Chamber musicians present exploratory program

Ensemble performs varied range of 20th century chamber music

Mara Ireta Gordon/Argosy

The End of the Beginning Faculty and Guest Recital featured a unique combination of musical instrumentation and soundscapes, creating an intimate evening of chamber music in Brunton Auditorium. Last Friday, Mount Allison music professors Karin Aurell (flute), Joel Cormier (percussion) and guest double bassist Andrew Reed Miller presented a varied program of late 20th-century chamber works.

Aurell noted that the five composers whose work was featured represented four different countries, although what was common between them was that their musical material used traditional elements from their native lands. The theme of the concert was inspired by the beauty of nature, in particular here in Sackville, where one can enjoy observing the stars at night, and this feeling was well replicated throughout the program.

“Each piece of music was so different from the others that it is difficult to describe them altogether,” said Morgan Lynch, a first-year voice student.

The concert opened with Miramichi by living composer W. L. Altman, a former Mt. A composition professor. The work seemed to be focused and based on rhythmic intensity rather than melodic phrases. Instead of the flute presenting the melody and the double bass laying the foundation, the percussion played a larger role in driving the rhythmic nature and energy of the work.

The next set involved Miller’s take on movements from Astor Piazzolla’s Histoire du Tango, originally for flute and guitar. In both Cafe and Nightclub, the element of the tango style and rhythm was evident, and was successful in grasping the trend with tango, which the ensemble described as music which has transitioned to a style that you listen to with pleasure, not just dance to. This was enhanced through the unique blending of the marimba and double bass sound in Cafe, as well with the back-and-forth tempo changes in Nightclub, allowing for interesting changes of colour and tone throughout.

The middle work on the program, Toward the Sea, featured themes from Herman Melville’s Moby-Dick. In its first movement, The Night, one could immediately sense the ethereal and mysterious atmosphere created by the darker tone quality in the flute. The pattern of the notes E flat, E natural and A natural occurring throughout, often transposed to different pitches, added another layer to the serene mood of the movement. The second movement, Moby-Dick, created a similar stillness, although with a more meditative approach and lots of sustained flute notes throughout. The final movement, Cape Cod, had more moving lines for the flute, although the overall peaceful character was still maintained.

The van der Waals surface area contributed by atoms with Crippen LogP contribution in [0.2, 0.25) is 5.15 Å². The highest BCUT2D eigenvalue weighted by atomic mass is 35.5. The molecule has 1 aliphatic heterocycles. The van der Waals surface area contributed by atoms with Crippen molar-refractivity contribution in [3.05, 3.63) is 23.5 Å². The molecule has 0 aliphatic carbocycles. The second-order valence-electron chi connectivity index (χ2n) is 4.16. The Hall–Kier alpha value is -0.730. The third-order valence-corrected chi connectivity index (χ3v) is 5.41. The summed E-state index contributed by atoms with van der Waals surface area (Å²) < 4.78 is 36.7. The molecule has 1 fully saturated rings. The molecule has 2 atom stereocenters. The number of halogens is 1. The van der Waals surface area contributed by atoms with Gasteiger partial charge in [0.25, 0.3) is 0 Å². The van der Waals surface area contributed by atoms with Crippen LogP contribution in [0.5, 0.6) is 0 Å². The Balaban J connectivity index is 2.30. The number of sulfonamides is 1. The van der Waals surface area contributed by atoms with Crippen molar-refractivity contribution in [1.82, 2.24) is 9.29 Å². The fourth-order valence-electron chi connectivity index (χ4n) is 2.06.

All three movements ended delicately and exposed, and it was particularly impressive to see how softly the marimba tone could be executed.

The second last piece, which I found to be one of the more intriguing works on the program, was Ciel étoilé, by Kaija Saariaho. Continuing along with the atmospheric theme, Cormier encouraged the audience to be in the moment while listening, and to pay attention to the character of each note. The majority of the work is sustained notes with silences in between each gesture. Through this, a very extensive range of of soundscapes emerged from the music.

“I love the sound world that created in the Sarriaho,” said Joseph Fitzner, a fourth-year composition student. “The different timbres created with various extended techniques in both the percussion and the strings were a really effective way to communicate the independence of different stars.”

The final piece, Aubes ou Initial by Gilles Tremblay, was another engaging work on the program, a fitting way to end such an explorative evening. This work featured unique instruments such as the bass flute, as well as various percussive instruments and devices such as the vibraphone, tam tam, a gold cup to glide on the cymbal and a rubber ball head mallet for the gong. The distinctive hollow timbre of the bass flute was striking in the opening, coinciding with the airy tone of the double bass playing in a high tessitura. The bass flute and double bass appeared to be in a duet with each other frequently, while the percussion was adding its own musical texture to the soundscape. The use of the gong rounded out the ringing of the mixed sounds from various percussion instruments in combination with the bass flute and double bass. Near the end, it almost sounded like overtones were coming out of the soundscape created.

All three musicians were equally at home performing this challenging repertoire. You can frequently find them performing with various chamber ensembles both locally and abroad.

“There is something about listening to different eras and genres of music that you don’t necessarily listen to regularly that is really valuable, and I’m so glad that Mount Allison makes those opportunities possible for its students,” said Lynch.

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